The pages of three Sundry Clients folders (1973, 1974, 1975) alone contain the names of filmmakers such as Maroun Baghdadi, Georges Nasser, Rida Myassar, radio and film producers Sabri As Sharif, Kamel Costandi, Kanaan Abu Khadra, Munjed As Sharif, Mohammed Ali Sabbah, cinematographers Roby Breidi and Robert Tamba, stars like "Mrs. Sabah," Ehsan Sadeck, Mansour Rahbani, Elias Rahbani, Ziad Rahbani, and Georgina Rizk. The Lebanese Army, cultural and religious institutions such as the Baalbeck Festival, Dar el Fatwa, the National Cinema Organisation in Damascus, "Monseigneur Maroun," commercial producer Sylvio Tabet and liberation movements such as the Palestinian Liberation Organisation (PLO), the Palestinian Front for the Liberation of Palestine (PFLP), and the Eritrea Liberation Front.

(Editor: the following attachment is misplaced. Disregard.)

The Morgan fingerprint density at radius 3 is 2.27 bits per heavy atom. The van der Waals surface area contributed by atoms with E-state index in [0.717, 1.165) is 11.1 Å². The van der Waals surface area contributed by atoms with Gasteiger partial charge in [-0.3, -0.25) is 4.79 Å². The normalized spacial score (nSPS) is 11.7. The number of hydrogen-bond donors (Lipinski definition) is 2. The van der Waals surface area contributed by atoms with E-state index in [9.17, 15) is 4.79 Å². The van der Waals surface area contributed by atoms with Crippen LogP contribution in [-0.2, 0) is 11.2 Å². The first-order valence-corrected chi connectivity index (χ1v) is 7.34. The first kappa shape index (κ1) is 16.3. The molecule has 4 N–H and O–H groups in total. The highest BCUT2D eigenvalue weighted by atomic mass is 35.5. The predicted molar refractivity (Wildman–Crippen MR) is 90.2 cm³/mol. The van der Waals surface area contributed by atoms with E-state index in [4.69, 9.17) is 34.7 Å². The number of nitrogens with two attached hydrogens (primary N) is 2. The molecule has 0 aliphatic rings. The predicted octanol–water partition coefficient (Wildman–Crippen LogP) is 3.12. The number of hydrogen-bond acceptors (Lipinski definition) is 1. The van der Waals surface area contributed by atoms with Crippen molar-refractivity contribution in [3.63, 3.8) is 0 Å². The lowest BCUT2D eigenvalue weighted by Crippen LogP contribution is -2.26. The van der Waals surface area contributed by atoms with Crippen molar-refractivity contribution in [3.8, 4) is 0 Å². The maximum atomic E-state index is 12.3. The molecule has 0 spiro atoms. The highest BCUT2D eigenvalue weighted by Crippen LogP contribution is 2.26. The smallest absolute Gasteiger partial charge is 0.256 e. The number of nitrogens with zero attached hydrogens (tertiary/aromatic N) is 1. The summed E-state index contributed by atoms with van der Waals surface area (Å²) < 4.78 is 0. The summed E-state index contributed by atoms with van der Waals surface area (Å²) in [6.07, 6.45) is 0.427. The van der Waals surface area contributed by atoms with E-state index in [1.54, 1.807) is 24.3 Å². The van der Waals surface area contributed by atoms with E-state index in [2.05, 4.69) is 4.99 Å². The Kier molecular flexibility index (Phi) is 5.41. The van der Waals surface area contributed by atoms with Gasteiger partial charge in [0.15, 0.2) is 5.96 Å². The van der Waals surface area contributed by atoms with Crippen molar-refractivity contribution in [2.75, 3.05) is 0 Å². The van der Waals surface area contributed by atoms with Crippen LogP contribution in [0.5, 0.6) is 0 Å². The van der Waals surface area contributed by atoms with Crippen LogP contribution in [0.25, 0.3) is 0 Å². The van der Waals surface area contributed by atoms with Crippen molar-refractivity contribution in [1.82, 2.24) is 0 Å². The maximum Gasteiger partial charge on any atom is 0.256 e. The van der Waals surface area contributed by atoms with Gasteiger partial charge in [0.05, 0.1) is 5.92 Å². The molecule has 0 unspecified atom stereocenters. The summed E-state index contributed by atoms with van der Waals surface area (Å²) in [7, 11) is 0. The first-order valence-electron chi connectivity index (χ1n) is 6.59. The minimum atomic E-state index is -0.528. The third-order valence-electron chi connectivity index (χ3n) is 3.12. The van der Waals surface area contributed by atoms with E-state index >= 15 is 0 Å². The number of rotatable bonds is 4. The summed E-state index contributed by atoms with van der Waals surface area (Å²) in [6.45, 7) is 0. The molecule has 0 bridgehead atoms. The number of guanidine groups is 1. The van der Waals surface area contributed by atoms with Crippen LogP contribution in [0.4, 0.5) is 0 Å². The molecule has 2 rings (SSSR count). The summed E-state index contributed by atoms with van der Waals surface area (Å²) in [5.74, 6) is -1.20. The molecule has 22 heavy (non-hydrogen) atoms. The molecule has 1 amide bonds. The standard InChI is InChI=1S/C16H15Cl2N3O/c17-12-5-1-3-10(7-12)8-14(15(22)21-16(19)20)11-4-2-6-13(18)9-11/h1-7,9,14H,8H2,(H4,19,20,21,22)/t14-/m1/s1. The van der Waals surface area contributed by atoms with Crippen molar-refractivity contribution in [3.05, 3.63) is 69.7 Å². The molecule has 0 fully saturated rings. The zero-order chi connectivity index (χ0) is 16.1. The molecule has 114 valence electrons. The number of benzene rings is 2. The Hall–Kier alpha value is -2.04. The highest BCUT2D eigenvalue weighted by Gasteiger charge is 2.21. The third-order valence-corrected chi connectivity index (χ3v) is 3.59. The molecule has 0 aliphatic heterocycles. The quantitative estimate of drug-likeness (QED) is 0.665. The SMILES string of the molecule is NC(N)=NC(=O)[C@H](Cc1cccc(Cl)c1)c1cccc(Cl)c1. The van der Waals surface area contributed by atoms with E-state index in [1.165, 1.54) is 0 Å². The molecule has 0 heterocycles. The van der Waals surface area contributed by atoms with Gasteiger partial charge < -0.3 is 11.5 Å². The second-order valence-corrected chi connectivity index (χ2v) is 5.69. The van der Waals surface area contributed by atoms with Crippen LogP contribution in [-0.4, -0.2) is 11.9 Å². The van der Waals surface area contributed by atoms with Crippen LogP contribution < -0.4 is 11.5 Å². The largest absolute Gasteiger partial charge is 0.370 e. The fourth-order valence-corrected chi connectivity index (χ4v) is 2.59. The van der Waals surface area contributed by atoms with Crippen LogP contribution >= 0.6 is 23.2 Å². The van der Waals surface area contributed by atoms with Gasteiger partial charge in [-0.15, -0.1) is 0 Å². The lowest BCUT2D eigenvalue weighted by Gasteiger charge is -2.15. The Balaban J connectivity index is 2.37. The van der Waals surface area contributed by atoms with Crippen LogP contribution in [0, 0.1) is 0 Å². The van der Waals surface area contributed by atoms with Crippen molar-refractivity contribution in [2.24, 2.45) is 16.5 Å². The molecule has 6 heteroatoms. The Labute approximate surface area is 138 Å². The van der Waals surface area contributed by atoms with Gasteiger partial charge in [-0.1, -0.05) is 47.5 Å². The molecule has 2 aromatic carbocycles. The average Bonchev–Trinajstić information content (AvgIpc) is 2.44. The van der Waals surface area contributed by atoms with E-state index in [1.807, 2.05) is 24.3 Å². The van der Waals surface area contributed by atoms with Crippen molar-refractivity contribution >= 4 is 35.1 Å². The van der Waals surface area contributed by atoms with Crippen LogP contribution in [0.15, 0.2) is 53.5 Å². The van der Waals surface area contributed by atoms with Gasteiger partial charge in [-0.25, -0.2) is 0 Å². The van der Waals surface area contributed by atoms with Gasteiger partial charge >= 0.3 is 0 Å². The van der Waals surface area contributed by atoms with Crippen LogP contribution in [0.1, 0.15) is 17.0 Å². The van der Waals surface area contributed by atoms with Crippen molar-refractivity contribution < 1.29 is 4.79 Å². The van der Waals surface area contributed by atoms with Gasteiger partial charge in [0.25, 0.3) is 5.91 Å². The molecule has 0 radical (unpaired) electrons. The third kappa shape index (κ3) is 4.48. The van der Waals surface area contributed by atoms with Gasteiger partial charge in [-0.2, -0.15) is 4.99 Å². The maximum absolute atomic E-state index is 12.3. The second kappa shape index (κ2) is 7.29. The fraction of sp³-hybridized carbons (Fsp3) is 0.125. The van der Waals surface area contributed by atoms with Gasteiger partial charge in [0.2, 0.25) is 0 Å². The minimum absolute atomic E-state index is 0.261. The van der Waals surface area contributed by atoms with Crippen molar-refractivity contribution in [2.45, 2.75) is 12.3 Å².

The 276 office folders rescued were by and large in such a condition that they could be retained. These folders date back to the 1960s and early 1970s. The writing on the label was usually handwritten by Aida Albina, who worked as typist for the studio from 1966 until 1972, becoming management’s right-hand woman. Her name is often found on handwritten notations on correspondences, such as "execute Aida" or "Aida check." There are 25 folders on 16 and 35mm film, black and white and color, as well as two folders for the Laboratoires Franay Tirages Cinématographiques (LTC) in St. Cloud (France), and folders for the many suppliers that Baalbeck Studios used to get machinery or supplies from. Not surprisingly, the amount of folders related to accounting as well as other financial matters (e.g. Payment Vouchers and Contract for Services) takes up a large part of the lot and amounts to 78 folders.